When I stopped eating meat the summer after my freshman year of college, I pretty much lived on cheese omelets and french toast. In my defense I was working at a 24-hour breakfast place and those were the options. I now occasionally eat meat, but my husband does not, and I am happy for the far greater variety offered to him these days and for the healthier eating choices that we are both able to make in restaurants.
So, I was puzzled when I read about the Red Robin ad that touted their garden burger as something for when “your teenage daughter is going through a phase.” Yikes.Talk about insulting your customers. About ten per cent of all Americans are vegetarian, and many more choose to eat less meat. Why would you make fun of them? Of us?
Then I came across another blogger’s take on the whole idea of exclusionary humor. In a wonderful post called Just a Joke: Confessions of a “Humorless Vegan” she provides one of the best analyses I have ever read on how little jokes marginalize anyone who is different and how the threat of appearing humorless keeps them (whoever they may be) from objecting.
Her solution? Try to put yourself in the shoes of the person telling the unfortunate joke, and remember that they are likely not nearly as hateful as they seem to you at this moment. She even quotes Gandhi. I love this lady.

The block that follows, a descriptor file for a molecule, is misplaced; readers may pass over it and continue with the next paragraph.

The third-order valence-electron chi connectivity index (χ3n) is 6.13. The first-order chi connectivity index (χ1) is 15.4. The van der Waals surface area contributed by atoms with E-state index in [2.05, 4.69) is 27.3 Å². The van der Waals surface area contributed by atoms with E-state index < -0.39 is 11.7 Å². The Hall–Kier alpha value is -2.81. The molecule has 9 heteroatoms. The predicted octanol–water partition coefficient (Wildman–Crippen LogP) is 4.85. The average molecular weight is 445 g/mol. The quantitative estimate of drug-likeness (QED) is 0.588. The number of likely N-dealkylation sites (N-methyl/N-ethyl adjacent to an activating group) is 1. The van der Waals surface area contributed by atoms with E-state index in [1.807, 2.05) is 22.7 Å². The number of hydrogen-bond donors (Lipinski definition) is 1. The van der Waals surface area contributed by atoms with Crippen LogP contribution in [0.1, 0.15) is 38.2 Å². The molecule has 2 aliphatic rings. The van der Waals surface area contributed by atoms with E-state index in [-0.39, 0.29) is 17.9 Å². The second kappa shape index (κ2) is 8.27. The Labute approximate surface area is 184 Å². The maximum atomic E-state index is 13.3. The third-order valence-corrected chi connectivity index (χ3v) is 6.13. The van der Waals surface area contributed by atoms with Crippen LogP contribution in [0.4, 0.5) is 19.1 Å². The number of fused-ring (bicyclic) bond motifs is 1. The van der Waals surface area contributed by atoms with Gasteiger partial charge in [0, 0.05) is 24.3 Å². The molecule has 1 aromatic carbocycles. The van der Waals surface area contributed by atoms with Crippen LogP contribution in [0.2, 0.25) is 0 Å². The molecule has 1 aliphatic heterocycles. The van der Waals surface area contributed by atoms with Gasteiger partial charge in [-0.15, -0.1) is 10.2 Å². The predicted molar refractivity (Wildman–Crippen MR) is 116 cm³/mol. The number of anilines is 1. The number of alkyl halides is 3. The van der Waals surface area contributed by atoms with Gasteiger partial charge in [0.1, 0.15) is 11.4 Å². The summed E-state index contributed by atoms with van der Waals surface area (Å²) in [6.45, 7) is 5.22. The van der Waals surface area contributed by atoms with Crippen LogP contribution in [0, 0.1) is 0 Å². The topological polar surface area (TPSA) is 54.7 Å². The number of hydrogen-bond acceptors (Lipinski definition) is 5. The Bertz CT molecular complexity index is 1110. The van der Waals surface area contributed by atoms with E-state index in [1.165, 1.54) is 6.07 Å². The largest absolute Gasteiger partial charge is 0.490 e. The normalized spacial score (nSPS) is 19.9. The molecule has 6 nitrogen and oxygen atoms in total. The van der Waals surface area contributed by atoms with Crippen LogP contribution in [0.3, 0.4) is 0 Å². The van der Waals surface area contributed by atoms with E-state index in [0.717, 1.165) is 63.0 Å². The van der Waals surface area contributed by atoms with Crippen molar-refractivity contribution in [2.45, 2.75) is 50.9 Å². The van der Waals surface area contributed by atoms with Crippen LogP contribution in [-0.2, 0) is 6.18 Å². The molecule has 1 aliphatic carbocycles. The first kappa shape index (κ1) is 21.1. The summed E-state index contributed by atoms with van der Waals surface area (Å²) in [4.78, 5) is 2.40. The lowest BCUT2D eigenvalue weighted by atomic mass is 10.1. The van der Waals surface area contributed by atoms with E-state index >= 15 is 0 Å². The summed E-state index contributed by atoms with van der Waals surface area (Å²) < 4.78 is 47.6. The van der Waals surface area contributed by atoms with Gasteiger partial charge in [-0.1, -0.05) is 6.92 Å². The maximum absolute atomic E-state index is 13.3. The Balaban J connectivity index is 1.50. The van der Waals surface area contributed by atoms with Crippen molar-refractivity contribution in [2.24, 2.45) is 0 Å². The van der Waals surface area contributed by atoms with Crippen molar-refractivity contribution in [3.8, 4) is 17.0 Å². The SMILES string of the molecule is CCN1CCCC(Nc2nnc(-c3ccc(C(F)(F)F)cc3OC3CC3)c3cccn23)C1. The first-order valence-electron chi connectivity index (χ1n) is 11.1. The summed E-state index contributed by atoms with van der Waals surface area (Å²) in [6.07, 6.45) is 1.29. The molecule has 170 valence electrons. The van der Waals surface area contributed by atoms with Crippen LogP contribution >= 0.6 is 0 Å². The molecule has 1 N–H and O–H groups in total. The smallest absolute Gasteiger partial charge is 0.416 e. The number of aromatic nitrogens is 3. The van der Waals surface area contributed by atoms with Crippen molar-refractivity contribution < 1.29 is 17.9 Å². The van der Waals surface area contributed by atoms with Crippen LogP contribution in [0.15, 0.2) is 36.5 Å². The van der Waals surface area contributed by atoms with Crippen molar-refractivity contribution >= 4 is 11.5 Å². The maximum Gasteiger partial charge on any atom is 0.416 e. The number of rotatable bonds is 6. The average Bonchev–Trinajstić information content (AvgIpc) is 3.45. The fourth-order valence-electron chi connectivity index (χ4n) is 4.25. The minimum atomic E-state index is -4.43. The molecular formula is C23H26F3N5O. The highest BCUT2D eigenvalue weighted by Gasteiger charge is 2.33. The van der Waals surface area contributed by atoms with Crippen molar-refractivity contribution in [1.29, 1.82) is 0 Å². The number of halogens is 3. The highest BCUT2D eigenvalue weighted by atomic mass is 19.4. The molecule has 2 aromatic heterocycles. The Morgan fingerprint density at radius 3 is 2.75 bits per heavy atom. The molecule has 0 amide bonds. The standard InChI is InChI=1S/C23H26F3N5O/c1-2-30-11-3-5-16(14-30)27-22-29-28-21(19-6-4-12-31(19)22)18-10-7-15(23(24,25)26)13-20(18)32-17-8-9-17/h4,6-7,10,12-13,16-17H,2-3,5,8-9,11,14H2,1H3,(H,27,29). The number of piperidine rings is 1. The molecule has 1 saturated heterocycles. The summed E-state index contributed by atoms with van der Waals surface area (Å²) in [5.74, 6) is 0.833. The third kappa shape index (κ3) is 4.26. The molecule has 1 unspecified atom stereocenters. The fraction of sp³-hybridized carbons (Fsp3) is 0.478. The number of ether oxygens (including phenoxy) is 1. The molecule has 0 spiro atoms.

Empathy is certainly the central part of this blog, and my heart does go pitter patter when it shows up once again. Empathy is the solution. When I stopped eating meat after my freshman year in college, I hardly ever heard the word empathy used. Now, it is the answer to rude drivers, rude relatives, and rude advertisers.
Some things never change. As society evolves, we keep finding new folks to make fun of.
Some things do change. We work together better to find ways to take the sting out of the joke. Yay us.
For more on how things change with time, visit my z2 blog here for thoughts on human trafficking and Broadway musicals. Also visit my y1 blog here for thoughts on gay psychiatrists and my hoarding disorder.